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Trial for COVID-19 drug has started in Nigeria, says WHO

The World Health Organisation (WHO) has said the solidarity trial for a drug to treat COVID-19 has commenced in Nigeria, the world most populous black nation.

Officer in charge of WHO in Nigeria, Fiona Braka, who stated this while speaking on Friday at the joint national briefing of the presidential task force (PTF) on COVID-19, however, said the trials are still at an early stage.

In April, Nigeria had expressed interest to be part of the global solidarity drug trial to combat the disease which has infected close to 6,000 people in the country and 4.8 million globally.

Braka further stated that while the process has commenced in some states in the country, the trial is yet to begin in other states.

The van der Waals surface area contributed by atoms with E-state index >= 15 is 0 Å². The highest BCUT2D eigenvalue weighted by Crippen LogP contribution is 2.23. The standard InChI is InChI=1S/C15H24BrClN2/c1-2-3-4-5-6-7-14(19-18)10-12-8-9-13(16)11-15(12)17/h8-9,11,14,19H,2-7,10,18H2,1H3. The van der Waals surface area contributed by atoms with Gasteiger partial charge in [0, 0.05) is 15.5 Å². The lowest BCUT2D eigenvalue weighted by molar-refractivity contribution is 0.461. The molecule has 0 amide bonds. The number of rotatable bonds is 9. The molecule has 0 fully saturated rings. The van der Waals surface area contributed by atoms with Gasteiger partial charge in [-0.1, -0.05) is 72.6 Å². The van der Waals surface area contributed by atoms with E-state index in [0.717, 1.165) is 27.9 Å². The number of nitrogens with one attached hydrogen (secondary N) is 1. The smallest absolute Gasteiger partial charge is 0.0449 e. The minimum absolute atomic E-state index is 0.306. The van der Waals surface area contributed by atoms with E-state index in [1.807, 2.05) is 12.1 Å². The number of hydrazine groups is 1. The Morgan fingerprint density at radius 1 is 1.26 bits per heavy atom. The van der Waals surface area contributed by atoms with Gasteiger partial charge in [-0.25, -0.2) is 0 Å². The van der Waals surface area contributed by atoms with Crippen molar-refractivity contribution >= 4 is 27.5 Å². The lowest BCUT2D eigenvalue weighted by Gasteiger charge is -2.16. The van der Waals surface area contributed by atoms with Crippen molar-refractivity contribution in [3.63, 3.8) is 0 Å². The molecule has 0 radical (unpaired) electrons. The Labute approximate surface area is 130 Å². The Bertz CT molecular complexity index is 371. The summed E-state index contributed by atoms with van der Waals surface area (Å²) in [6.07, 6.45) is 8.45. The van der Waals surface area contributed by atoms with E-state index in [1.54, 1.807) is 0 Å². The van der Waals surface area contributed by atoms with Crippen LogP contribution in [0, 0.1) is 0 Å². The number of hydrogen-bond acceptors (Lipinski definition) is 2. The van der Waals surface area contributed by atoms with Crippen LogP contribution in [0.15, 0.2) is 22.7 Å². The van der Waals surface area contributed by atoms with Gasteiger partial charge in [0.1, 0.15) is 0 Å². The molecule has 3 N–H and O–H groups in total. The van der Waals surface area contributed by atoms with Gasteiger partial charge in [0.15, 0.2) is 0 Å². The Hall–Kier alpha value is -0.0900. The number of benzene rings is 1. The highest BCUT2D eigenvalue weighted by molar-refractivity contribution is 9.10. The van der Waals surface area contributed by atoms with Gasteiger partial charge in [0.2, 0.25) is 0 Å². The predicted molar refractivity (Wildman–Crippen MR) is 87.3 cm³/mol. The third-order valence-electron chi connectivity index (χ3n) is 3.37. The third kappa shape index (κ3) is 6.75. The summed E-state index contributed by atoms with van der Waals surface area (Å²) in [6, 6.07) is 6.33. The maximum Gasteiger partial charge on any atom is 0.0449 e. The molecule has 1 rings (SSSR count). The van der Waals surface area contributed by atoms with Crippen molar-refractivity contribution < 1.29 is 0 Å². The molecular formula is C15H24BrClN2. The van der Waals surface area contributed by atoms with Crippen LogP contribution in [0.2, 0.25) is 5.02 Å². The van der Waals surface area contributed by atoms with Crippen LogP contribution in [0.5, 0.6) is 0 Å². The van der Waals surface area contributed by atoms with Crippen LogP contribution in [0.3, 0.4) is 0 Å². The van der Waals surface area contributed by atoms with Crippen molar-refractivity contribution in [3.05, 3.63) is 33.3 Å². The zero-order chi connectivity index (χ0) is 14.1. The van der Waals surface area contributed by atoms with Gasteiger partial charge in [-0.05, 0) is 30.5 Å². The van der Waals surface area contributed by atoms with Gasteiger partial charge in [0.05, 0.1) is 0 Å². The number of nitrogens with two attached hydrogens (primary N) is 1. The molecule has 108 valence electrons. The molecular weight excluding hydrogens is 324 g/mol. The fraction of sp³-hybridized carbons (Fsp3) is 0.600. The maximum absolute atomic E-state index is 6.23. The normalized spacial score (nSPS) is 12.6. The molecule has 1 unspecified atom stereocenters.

“This is a large multi-country effort that is going on globally. And we are picking up that trial in Nigeria; some states have started, some are yet to start,” she said.

“The whole idea is that the large pool of information across the countries will be systematically analysed at global level in addition to what is coming from other countries; carefully analysed and guidance provide to countries on which formulation is more effective.”

Read COVID-19: Work closely with PTF, Buhari tasks Nigerian governors

The WHO official said the drugs being tested are not new, but the ones already manufactured.

“They are simply being repurposed for the intention of determining their effects on the COVID virus,” she said.

“We will continue to keep you updated on what the timeline will look like but we are still quite early in the process in the collection of data.”

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